Scott Smith, senior vice president of transmission strategy and business operation for AEP, noted that AEP employees more than 20,000 people. When it began its veterans hiring initiative, roughly 9% of the workforce was made up of ex-military personnel. Since that time, the percentage of veterans has risen to 12%.
The second award was given to Siemens Energy and Central Piedmont Community College for their Apprenticeship Charlotte program, which aims to build a pipeline of qualified employees by combining classroom and workplace learning. One unique aspect of the program is that Siemens Energy pays apprentices while they are attending classes and also reimburses them for tuition and books.
The third award was presented to Dominion Resources and the Center for Energy Workforce Development for their Troops to Energy Jobs program. The team was recognized as an outstanding example of an investor-owned utility partnership with a nonprofit organization. Troops to Energy Jobs began as a pilot program in September 2011 and launched nationally in June 2013. Dominion has hired more than 270 military veterans, which equates to about 25% of Dominion’s new hires since the program began.
“These three have really stood out, not just by success of the number of veterans hired, but their view of the program and the way that they integrate for long-term retention,” said Matt Sadinsky, CEO of Prequalified Ready Employees for Power International, who collaborated with EP to present the awards.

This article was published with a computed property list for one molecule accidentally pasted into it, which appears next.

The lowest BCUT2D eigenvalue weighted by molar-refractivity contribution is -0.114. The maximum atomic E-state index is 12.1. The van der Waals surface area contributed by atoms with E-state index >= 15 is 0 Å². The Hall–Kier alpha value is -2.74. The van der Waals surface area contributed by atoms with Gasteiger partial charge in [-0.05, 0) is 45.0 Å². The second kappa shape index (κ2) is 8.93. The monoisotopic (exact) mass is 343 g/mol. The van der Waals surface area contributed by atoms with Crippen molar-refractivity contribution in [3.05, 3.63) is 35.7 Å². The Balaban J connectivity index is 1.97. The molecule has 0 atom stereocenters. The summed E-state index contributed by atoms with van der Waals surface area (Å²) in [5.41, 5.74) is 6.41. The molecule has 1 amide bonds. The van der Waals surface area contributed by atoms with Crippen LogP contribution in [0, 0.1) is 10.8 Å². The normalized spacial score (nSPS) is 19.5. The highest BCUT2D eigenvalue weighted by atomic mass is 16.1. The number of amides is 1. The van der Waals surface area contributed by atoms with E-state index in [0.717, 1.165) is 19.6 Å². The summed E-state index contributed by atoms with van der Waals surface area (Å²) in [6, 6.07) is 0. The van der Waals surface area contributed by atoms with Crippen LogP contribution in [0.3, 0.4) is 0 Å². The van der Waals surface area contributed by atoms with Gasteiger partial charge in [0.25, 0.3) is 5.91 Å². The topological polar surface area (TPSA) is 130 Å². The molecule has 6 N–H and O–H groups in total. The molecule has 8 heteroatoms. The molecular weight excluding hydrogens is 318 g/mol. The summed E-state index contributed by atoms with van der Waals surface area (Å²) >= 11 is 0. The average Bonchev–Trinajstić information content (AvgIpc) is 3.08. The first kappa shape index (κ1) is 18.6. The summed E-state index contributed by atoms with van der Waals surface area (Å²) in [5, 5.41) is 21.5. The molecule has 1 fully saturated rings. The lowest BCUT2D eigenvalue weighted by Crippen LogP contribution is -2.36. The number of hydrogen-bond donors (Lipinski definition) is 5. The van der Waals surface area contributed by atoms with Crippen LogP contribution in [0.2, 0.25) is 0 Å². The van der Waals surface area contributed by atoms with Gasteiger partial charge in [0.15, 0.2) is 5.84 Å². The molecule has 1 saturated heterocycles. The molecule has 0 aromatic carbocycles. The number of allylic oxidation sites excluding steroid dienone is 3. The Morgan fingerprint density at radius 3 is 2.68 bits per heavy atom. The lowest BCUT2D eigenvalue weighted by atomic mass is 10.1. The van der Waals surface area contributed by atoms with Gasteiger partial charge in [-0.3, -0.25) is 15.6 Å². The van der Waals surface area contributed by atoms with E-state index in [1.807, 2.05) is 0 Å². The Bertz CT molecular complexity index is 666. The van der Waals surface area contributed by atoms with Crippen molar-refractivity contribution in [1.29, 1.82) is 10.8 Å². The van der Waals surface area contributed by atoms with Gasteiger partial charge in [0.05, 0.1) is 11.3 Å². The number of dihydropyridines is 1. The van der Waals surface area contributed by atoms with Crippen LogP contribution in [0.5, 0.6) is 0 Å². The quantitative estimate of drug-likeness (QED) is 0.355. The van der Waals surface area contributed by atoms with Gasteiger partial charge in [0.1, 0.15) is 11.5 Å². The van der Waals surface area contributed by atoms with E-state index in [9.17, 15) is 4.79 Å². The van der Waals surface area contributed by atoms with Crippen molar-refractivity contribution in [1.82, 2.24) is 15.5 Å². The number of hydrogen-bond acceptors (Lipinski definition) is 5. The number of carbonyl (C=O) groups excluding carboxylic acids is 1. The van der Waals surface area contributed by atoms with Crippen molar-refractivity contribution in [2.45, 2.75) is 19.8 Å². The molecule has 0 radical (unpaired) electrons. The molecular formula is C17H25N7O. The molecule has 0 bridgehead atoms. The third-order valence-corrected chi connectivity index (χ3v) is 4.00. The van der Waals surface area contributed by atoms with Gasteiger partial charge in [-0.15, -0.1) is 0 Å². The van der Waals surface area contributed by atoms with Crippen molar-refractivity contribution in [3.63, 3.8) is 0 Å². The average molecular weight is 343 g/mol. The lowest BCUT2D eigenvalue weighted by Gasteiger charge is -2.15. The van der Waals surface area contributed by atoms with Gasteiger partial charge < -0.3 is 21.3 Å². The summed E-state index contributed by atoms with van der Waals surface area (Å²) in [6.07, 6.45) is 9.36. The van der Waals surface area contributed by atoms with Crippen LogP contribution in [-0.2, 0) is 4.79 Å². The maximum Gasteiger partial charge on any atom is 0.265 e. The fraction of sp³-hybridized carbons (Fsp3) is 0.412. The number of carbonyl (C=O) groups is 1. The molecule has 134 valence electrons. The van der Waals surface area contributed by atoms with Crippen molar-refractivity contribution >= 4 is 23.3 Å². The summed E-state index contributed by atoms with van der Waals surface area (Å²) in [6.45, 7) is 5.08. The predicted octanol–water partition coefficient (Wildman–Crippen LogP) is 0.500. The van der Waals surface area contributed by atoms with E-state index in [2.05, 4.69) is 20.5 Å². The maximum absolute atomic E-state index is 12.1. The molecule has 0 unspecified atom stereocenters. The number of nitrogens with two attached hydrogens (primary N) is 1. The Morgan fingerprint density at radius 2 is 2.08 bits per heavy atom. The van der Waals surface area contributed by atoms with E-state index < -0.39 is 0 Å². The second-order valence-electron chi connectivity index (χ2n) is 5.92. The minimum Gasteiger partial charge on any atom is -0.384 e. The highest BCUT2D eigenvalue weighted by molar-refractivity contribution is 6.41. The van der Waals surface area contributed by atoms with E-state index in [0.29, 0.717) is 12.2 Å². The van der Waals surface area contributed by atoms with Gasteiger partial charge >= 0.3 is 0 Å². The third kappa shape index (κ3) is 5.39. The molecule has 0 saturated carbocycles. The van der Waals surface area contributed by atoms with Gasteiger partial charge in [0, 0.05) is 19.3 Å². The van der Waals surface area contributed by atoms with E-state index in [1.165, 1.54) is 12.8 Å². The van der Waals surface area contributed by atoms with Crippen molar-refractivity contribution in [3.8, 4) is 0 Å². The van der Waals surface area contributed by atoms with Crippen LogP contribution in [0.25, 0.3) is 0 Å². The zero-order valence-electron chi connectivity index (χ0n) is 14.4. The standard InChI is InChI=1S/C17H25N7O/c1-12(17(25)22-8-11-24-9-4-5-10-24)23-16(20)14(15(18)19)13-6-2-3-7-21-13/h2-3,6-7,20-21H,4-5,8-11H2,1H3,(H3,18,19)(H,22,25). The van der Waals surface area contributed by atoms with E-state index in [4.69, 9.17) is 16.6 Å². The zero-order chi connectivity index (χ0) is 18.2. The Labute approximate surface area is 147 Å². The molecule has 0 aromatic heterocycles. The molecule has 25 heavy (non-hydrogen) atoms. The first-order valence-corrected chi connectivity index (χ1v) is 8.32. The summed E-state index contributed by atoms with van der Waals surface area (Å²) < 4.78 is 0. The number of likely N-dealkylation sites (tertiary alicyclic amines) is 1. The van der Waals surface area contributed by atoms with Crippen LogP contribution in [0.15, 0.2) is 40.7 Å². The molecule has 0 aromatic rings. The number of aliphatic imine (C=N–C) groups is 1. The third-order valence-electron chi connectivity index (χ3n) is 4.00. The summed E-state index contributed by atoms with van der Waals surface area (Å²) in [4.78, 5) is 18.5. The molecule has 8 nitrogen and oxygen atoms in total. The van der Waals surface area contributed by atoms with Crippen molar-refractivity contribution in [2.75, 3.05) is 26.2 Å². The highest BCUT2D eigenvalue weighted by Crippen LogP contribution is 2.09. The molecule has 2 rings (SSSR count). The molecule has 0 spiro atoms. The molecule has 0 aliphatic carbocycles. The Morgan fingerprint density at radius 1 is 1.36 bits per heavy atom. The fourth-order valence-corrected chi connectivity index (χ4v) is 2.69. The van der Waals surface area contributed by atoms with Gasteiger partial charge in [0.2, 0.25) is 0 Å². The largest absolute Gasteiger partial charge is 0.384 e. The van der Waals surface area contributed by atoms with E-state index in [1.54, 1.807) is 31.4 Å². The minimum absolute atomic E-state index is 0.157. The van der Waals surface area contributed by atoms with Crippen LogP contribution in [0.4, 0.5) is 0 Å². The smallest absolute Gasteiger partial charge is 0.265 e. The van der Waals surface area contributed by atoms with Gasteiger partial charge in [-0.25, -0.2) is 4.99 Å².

Making the Link
Connecting with veterans can be challenging, especially in areas of the country far from military bases. “We had a veteran’s resource center that really wasn’t staffed with veterans. It was staffed with normal college advisors, and that didn’t work. Veterans like to talk to veterans. That’s where we learned our lesson,” said Bill Dillon, associate dean for business and industry learning at Central Piedmont Community College.
“The way that you can collaborate to get the word out is by word of mouth,” Power4Vets Program Manager David Miranda said. “There [are] enough military veterans out there—in these pools that we have with great candidates—that are going to be great fits for any utility across the entire country.”
Roger Collins, technical training specialist for Siemens Energy, noted that military personnel are used to working with the latest in technology. “They come to us with a skillset that can’t be picked up in just the general population. They’re motivated to learn, they’re accustomed to being trained, they have a very good sense of duty—a good sense of purpose—that makes it easy for them,” Collins said. “They may not have the exact skills that we’re looking for, but they’re able to be trained.”
“The average age of a system operator in America is 56, and 50% of them will retire in the next three to five years,” Sadinsky said. With that kind of employee turnover looming on the horizon, utilities need to look for employment candidates who can hit the ground running. Military veterans are one resource that should not be overlooked.■
— Aaron Larson is a POWER associate editor (@AaronL_Power, @POWERmagazine).